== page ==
Birds insects Maritime Miramar

February 28, 2014 … terns and cicada

My trip to Australia was an abject failure.

White-fronted tern
Lots of glare off the water

At least, it was a failure with respect to birds. In all other aspects, it was a delight and I had a great time. And even the failure to see the birds, except for the kookaburra and a tern, was the result of my own inertia. I just didn’t go looking.  Well it was time to fill the void yesterday so I went out to the Miramar Peninsula. For a while I thought I would be disappointed. However, at Point Gordon, a cluster of rocks between Mahanga Bay and Scorching Bay, there was a small flock of white-fronted terns.

“Make a hole”

Though there were many possible rocks to choose from, most were rejected and the flock settled on one apparently undistinguished cluster just offshore. It was crowded, and there were frequent comings and goings. I find it difficult to be ready for a departure. They just seem to leap into the air from a sleeping state. Even the arrivals seem to teleport into the vicinity pf the rock from another dimension, so in-flight tern shots involve a great deal of luck and a lot of exposures that miss.

Rising water level
You swine! You promised me a seaside holiday! I didn’t expect the room to be flooded!

Some birds unable to find a place on the chosen rock, settle on neighbouring outcrops and I was amused at the indignation of the second bird  in this image as a wave washed over their perilous refuge.

Stena Alegra passes in the background

It was a warm day with a moderate Northerly breeze, and a pleasant day to cross the Strait. In the background the heavy rumble of her four big diesel engines alerted me to the passage of the Stena Alegra inbound from Picton.

Chorus cicada
They sing best in still hot conditions

In the afternoon, Maggie and Cooper were coming to our house after school until their parents could pick them up, so I walked up the road to meet them. As I said, it was a warm day and the Cicadas were on full song.

And that’s all I have today.

Auckland Aviation Melbourne Wellington

February 27, 2014 … such sweet sorrow

Melbourne airport is very quiet at 4:30 am.

Jetstar Dreamline on the ramp
Very little was moving at this early hour. She was loading bags and freight for a 6am departure

Even with the aid of online check in to reduce the mandatory lead time, you still need to drop your bags an hour prior to departure, so there I was in a barely functioning airport. Few of the usual food amenities are open at that time. Even the outgoing customs desks had just two operators who seemed more interested in talking to each other than in the people they were processing. Time to install those “Smartgates”, Melbourne. Anyway, I was there to take the 6 am flight back to Auckland. Not just any flight, but the inaugural flight of Jetstar’s Boeing 787-8 Dreamliner which will be on the Melbourne to Auckland service for the next month. I went past the windowless departure lounge to find a place where I could see the apron, and there, in the pre-dawn darkness was VH-VKA, the very same aircraft whose engine change I had photographed a week earlier. She gleamed in the apron lights with a little added lustre from a waning crescent moon and a distant star.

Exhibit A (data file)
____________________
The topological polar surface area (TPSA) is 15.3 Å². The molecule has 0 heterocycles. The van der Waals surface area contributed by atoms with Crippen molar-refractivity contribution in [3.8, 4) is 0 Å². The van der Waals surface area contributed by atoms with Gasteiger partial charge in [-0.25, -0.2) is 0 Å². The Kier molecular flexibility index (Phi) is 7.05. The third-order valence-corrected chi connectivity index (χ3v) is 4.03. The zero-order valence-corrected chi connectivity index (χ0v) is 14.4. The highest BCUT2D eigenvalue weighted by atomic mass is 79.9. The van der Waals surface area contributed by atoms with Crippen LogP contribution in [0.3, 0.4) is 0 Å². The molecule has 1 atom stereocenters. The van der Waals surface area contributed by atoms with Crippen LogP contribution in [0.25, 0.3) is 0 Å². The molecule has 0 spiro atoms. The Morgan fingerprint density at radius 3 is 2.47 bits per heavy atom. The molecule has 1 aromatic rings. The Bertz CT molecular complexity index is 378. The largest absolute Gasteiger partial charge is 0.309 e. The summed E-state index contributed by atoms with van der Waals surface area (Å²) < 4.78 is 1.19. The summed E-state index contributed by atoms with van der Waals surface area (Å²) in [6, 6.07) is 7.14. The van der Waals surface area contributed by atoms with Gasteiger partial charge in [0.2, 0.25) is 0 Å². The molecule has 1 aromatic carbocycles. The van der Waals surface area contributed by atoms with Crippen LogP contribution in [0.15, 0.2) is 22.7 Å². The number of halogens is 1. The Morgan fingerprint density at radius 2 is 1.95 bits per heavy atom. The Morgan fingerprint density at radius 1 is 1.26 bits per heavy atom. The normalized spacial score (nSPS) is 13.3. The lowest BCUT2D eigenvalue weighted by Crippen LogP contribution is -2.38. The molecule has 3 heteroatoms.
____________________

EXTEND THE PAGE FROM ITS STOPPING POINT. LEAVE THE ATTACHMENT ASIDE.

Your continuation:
Cockpit of the 787
We saw a shot of this same cockpit a week ago, in the hangar. This time it is live and active

My seat was in the front row of the business cabin, and as I put my carry-on bag in the large overhead lockers, I could see that the cockpit door was open and that there were a lot of four-ringed captains on the flight deck, including the airline’s chief pilot. I asked the one who was standing outside in the forward galley if I could take the shot of the preparations for departure. It’s an amazing cockpit, though the glare from outside lights reveals the need for a good soft cleaning cloth to wipe the fingerprints off the glass of the Head Up Display (HUD).

Somewhere East of Melbourne
Still dark at 6:05 am … summer is almost over

The front bulkhead row has nowhere to store carry on items, so for take-off until the seat-belt sign went off, my camera had to remain in the overhead locker, and I missed the best of the magnificent spread of Melbourne’s lights. I am not sure where we were when I could finally retrieve my camera, but I think it was somewhere over the Eastern suburbs of the city.

Main cabin
Light and spacious but a lot of seats as you would expect in the low-cost carrier model

The Dreamliner cabin is tall and open, even on a high-density low-cost carrier such as Jetstar. The big windows, with cabin pressure regulated to a mere 6,000 feet instead of the more usual 8,000 feet, and humidity set to 15% instead of the usual very dry 4% gives a much more comfortable experience. This shot was taken from the entrance to the rear galley looking forward over 314 economy seats and 21 business seats.

Water cannon welcome
Auckland extends a traditional welcome to the newcomer

Our arrival over Auckland was covered in cloud and I think I caught a glimpse of the surf at Piha as we crossed the coast. We flew over the city and came in from the East to touch down ahead of schedule. Since this was an inaugural flight, the traditional archway with water cannon from the crash tenders was provided. I struggled to get a shot that included the water without obscuring the tender.

Media pack
Despite all the cameras, I saw little in the media. I would envy them except that I was on the very aircraft they were photographing.

Of course it was a good public relations opportunity, since Air New Zealand’s first 787-9 delivery is still several months away. Local media were on the apron all kitted out with orange fluoro jackets. An Airbus A320 which normally serves this run sits behind them preparing for a trip to Sydney.